Researchers find reliable method of storing light which could lead to new light-based computers

Imagine if you could make your computer 20 times faster than it is now. Thanks to recent research efforts by a group of scientists from the University of Sydney in Australia, you probably won’t even need to imagine it in the future, as it will become a possibility. The scientists are said to be the first to ever make a truly effective method of light-based computing, wherein they managed to store light-based information as sound waves on a working computer chip. This development could potentially open the door to next-level computing devices that are light-based instead of electronic.

As a report on the scientific discovery of this new light-based computing method states, the ability to move from current standard electronic computers to future light-based counterparts is reliant on the conversion method unlocked by the researchers. This method, which the researchers likened to “capturing lightning as thunder,” would allow computers to work at essentially the speed of light.

It has been known for quite some time that if computers could manipulate light, in the form of photons, instead of electrons, then data processing would be so much faster than it currently is. However, light itself is simply too fast for today’s computer chips to process directly, so that’s why the researchers devised the crucial step to convert the light to sound first.

According to Moritz Merklein, one of the scientists that formed the research team that conducted the study, the conversion process from light to sound is highly necessary. “For [light-based computers] to become a commercial reality, photonic data on the chip needs to be slowed down so that they can be processed, routed, stored and accessed.”

Meanwhile, Benjamin Eggleton, another team member, said that, “This is an important step forward in the field of optical information processing,” due to the fact it fulfills all requirements for current as well as future generation optical communication systems. (Related: Research into light sensitivity shows how the human eye responds to “invisible light,” impacting several important biological functions.)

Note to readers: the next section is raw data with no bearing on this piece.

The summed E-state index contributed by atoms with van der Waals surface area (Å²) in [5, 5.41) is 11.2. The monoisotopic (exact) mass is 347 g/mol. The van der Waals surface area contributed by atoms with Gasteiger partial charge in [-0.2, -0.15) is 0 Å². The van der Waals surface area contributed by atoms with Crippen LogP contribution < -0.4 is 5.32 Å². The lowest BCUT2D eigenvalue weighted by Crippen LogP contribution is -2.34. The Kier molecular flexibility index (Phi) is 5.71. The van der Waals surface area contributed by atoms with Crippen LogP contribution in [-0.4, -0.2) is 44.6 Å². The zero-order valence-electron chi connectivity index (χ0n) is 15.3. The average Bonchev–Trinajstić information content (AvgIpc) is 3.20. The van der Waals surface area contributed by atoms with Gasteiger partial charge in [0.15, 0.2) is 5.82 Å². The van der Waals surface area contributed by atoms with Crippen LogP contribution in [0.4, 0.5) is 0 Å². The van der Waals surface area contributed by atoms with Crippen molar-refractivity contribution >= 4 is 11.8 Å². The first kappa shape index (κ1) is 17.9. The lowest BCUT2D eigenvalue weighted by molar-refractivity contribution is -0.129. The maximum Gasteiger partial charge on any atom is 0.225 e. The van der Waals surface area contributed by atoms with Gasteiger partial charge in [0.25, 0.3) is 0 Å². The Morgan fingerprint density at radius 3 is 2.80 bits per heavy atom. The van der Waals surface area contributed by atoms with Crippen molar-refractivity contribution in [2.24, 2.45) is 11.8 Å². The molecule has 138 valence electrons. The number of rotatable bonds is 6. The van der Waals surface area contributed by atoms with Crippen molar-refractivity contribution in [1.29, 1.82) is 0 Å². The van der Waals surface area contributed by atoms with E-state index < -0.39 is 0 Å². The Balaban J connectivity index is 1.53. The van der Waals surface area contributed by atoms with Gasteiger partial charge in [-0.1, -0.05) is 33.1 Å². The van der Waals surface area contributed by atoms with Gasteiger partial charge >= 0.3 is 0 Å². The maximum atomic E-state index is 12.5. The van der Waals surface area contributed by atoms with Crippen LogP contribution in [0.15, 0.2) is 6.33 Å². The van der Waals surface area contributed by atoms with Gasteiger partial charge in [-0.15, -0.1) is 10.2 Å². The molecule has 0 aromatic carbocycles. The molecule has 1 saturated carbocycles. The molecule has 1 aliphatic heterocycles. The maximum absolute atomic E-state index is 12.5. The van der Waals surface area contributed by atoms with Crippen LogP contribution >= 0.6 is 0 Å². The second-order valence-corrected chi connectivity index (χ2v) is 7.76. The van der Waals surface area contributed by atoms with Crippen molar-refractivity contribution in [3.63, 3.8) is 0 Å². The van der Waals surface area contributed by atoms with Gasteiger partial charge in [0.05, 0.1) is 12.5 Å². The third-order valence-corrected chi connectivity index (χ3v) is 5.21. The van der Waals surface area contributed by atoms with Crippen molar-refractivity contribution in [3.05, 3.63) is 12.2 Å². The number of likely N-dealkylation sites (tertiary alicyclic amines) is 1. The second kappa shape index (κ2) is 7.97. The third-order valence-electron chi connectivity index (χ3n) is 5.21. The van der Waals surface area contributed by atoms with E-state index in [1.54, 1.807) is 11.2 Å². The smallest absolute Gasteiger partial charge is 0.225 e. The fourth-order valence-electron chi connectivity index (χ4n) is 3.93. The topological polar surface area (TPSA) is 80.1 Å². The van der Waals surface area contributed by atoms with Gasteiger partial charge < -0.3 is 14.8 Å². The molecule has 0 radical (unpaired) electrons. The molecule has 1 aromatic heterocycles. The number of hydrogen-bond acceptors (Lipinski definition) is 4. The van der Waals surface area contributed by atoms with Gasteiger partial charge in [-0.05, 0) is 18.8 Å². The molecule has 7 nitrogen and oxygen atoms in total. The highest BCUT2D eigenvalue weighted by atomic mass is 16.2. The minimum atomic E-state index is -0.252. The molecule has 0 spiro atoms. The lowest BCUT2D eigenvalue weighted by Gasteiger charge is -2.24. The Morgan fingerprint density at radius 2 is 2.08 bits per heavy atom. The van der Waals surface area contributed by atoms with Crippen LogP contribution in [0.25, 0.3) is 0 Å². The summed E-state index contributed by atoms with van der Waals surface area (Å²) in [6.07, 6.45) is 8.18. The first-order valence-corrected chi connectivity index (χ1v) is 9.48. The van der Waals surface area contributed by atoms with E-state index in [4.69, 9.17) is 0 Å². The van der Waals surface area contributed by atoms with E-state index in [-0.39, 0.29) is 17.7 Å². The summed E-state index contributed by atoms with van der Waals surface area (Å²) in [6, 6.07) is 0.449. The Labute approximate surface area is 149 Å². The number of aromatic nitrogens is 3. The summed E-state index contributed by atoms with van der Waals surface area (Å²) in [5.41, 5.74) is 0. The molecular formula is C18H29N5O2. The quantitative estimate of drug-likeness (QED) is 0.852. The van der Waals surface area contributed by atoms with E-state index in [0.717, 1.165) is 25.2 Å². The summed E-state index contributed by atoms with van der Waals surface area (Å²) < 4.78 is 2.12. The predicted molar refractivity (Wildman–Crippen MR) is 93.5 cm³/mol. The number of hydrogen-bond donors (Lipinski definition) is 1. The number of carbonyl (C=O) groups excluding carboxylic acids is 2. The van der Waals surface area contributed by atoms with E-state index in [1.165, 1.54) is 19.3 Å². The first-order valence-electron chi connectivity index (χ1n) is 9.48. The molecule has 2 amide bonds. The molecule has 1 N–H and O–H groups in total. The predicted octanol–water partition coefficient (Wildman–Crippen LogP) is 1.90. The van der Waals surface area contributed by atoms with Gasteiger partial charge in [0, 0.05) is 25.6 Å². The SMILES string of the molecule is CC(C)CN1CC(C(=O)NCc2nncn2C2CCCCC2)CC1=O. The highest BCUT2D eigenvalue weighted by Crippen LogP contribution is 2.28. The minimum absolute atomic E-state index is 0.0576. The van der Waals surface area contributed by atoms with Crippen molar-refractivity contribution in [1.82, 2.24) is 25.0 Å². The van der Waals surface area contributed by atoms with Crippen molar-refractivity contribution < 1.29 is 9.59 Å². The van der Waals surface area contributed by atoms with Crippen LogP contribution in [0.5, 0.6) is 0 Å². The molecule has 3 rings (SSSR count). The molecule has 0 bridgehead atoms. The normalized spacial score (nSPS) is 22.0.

The key to their method lies in a special memory system that enables accurate transfers between light and sound waves on a so-called photonic microchip. This kind of microchip is the only one that can be used in actual light-based computers, so the researchers devised a method to make it work with current electronic microchip technology.

By converting the light into sound waves, the researchers weer able to slow it down. This has the benefit of making data retrieval much more accurate, and it also improves the ability to control information “by several orders of magnitude,” according to Merklein.

In case you’re still wondering why exactly it would be a good idea to move towards light-based computing, you should know that there are other benefits apart from speeding up the rate of data processing. For one thing, data that is delivered at light speed shouldn’t come across any electronic resistance, which means that it doesn’t generate heat from doing so. It also doesn’t suffer from interference from electromagnetic radiation. Really, the only step necessary to make it work in the real world is to slow it down enough so that computer chips can keep up.

This new research effort shows that there is indeed some light at the end of this proverbial tunnel, and light-based computers could become real faster than you expect them to be.

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